The day after Christmas is popularly known as 'Boxing Day' in many of the commonwealth nations, a name many of us still use without knowing the history behind it.
The holiday which is mostly recognised in Britain and Ireland, has nothing to do with the sport of boxing, as the name tends to suggest.
However, apart from being known as a national holiday to spend with family and friends and to eat up all the leftovers from the Christmas party the previous day, its origins are deeply vague in the pages of history and traditions.
Here are few widely accepted reasons why the day is called 'Boxing' Day:
- In British connotation, a Christmas 'Box' is often a name giving to a Christmas present.
- History has it that the day after Christmas used to be off for servants and they received a Christmas Box from their masters. They were also allowed to go home to give Christmas 'Boxes' to their own family and friends.
- Sources have also noted that a 'box' used to be kept in some churches to collect funds for the poor, which used to be opened the next day.
- Some other legends say that some ships used to set sail with a sealed box containing money on board, a sign for good luck. If the voyage turned out to be a success, the box was opened and the money inside it was distributed among poor by a priest.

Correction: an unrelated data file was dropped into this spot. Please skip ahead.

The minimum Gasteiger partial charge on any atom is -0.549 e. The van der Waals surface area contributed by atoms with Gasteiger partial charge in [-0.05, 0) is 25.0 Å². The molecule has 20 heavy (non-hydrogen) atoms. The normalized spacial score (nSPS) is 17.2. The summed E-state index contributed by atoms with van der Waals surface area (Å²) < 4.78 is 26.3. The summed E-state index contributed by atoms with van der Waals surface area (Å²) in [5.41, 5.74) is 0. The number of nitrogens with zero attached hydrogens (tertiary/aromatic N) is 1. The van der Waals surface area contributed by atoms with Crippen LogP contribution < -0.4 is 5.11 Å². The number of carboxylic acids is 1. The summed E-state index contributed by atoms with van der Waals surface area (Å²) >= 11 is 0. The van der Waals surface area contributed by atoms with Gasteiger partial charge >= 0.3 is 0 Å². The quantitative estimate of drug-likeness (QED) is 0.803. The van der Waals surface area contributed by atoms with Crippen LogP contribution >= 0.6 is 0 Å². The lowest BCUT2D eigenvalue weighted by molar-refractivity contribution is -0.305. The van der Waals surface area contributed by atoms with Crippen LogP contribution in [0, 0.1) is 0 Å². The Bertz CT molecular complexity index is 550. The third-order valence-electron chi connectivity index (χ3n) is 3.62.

Here are 5 quick facts to know about the day:
- Countries that historically celebrated this tradition include commonwealth nations like Canada, Hong Kong, Australia, New Zealand, Jamaica and others.
- Etymologically, the 'Boxing Day' is thought to have originated from 'Christmas boxes', but no one actually knows where the idea to call the holiday "Boxing Day" came from.
- It is a secular holiday in commonwealth nations and is designated as 26 December, the day after Christmas.
- For the Catholics in the Commonwealth nations, 26 December is also known as St. Stephen's Day, which is a religious holiday.
- The day is not recognised in United States. Since the US liberated itself from Britain, the tradition of Boxing Day was lost as other American traditions gradually gained notice.